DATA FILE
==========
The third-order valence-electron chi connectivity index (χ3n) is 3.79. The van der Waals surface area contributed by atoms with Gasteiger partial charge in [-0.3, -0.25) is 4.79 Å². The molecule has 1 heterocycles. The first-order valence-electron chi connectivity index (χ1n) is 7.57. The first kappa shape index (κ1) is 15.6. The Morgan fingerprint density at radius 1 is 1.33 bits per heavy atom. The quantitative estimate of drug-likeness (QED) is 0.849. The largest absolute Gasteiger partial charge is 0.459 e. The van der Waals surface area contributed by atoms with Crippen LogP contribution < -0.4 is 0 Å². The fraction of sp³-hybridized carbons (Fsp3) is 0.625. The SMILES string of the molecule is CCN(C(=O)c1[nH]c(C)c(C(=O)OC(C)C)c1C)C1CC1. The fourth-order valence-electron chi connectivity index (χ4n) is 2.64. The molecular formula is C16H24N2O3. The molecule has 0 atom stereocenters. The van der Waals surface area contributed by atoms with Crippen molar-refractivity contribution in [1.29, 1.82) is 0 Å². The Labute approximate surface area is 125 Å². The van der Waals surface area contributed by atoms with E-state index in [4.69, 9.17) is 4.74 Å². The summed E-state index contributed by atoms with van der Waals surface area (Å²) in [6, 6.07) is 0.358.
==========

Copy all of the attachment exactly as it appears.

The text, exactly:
The third-order valence-electron chi connectivity index (χ3n) is 3.79. The van der Waals surface area contributed by atoms with Gasteiger partial charge in [-0.3, -0.25) is 4.79 Å². The molecule has 1 heterocycles. The first-order valence-electron chi connectivity index (χ1n) is 7.57. The first kappa shape index (κ1) is 15.6. The Morgan fingerprint density at radius 1 is 1.33 bits per heavy atom. The quantitative estimate of drug-likeness (QED) is 0.849. The largest absolute Gasteiger partial charge is 0.459 e. The van der Waals surface area contributed by atoms with Crippen LogP contribution < -0.4 is 0 Å². The fraction of sp³-hybridized carbons (Fsp3) is 0.625. The SMILES string of the molecule is CCN(C(=O)c1[nH]c(C)c(C(=O)OC(C)C)c1C)C1CC1. The fourth-order valence-electron chi connectivity index (χ4n) is 2.64. The molecular formula is C16H24N2O3. The molecule has 0 atom stereocenters. The van der Waals surface area contributed by atoms with Crippen molar-refractivity contribution in [1.29, 1.82) is 0 Å². The Labute approximate surface area is 125 Å². The van der Waals surface area contributed by atoms with E-state index in [4.69, 9.17) is 4.74 Å². The summed E-state index contributed by atoms with van der Waals surface area (Å²) in [6, 6.07) is 0.358.